This compact piece of apparatus, used in many modern laboratories, allows immediate visualisation of proteins and DNA and can instantly detect and analyse specific proteins and DNA in a sample prepared from tissue or cells. It is also more environmentally friendly as it does not use any harmful chemicals.

These pieces of state-of-the-art equipment are now integral parts of the laboratory and have enabled an exciting new phase of cell culture research at King’s.


Investing in infrastructure
Beyond the current research underway, the cutting-edge infrastructure within the laboratory has also been instrumental in securing funding for future work. Head of the Research Lab Professor John Strouboulis recently secured a two-year grant from Action Medical Research Trust as well as a Marie Curie EU Fellowship grant, amongst others, which not would have been possible without evidence of a high specification fully equipped facility already in place.


Impact in perpetuity
Funding for apparatus of this nature will bring cumulative impact over years of use. In addition to being used by a team of scientists, the equipment is also used for training clinicians and early career scientists – delivering huge benefits to scientific research long into the future.


Enabling enhancement together
To continue advancing their vital work with cell culture, the laboratory team recently approached the Trust about a next phase of funding to invest in further specialist apparatus.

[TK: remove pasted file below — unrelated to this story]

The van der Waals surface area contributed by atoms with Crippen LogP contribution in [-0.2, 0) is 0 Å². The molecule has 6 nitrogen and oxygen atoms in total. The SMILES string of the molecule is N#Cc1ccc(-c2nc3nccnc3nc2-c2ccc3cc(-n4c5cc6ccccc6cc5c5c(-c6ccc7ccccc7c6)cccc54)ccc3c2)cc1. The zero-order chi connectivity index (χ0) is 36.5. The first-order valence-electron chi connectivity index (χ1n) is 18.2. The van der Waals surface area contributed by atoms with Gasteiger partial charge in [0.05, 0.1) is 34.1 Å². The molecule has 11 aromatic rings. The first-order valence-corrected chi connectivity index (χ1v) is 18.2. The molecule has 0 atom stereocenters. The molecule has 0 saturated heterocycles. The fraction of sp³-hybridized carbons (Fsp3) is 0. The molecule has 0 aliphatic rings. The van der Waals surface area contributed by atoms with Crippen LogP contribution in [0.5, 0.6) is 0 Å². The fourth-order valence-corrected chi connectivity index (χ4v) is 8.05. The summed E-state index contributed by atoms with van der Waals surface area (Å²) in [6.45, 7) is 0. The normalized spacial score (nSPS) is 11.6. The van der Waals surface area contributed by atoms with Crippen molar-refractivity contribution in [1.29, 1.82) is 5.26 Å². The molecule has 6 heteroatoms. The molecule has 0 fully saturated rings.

The first piece of equipment is a Hypoxic Cell Culture Incubator which simulates the hypoxic (low oxygen) bone marrow environment where blood cells are generated and allows for manipulation of conditions to study red blood cell generation and dysfunction in pathologies such as sickle disease.

Additionally, a specialist tissue culture light microscope and camera will allow the team to record the cells’ images that they observe as part of their experiments. Both instruments will greatly enhance the functioning of the laboratory and the precision and efficacy of research methods and outcomes.

Based on the successes and impact of the laboratory to date, the Trust has been able to approve the request and award the funding needed for this further investment to go ahead.

“We are delighted to have been able to support this incredible research lab from its inception and to continue to do so. It is a such a critical field and we are so proud to be able to get behind it. This is our stake in the future so our children and grandchildren can get the benefit in years to come.”

Michael Douglas, Senior Trustee, The Chartwell Cancer Trust


“It is uncommon that research grants are awarded for the funding of equipment, despite this being such a critical resource. The Chartwell Cancer Trust has been a missing piece to the jigsaw puzzle and we are hugely appreciative of the ongoing support and investment that they have been able to make.”

Nikki Lee, KCL Development Team

“The support by the Chartwell Cancer Trust has been instrumental in setting up our new research lab and enabling us to carry out experimental procedures that are at the core of our research activities. The new donation will extend and further enhance the investment made by the Trust in the Cell Culture facility in our lab”.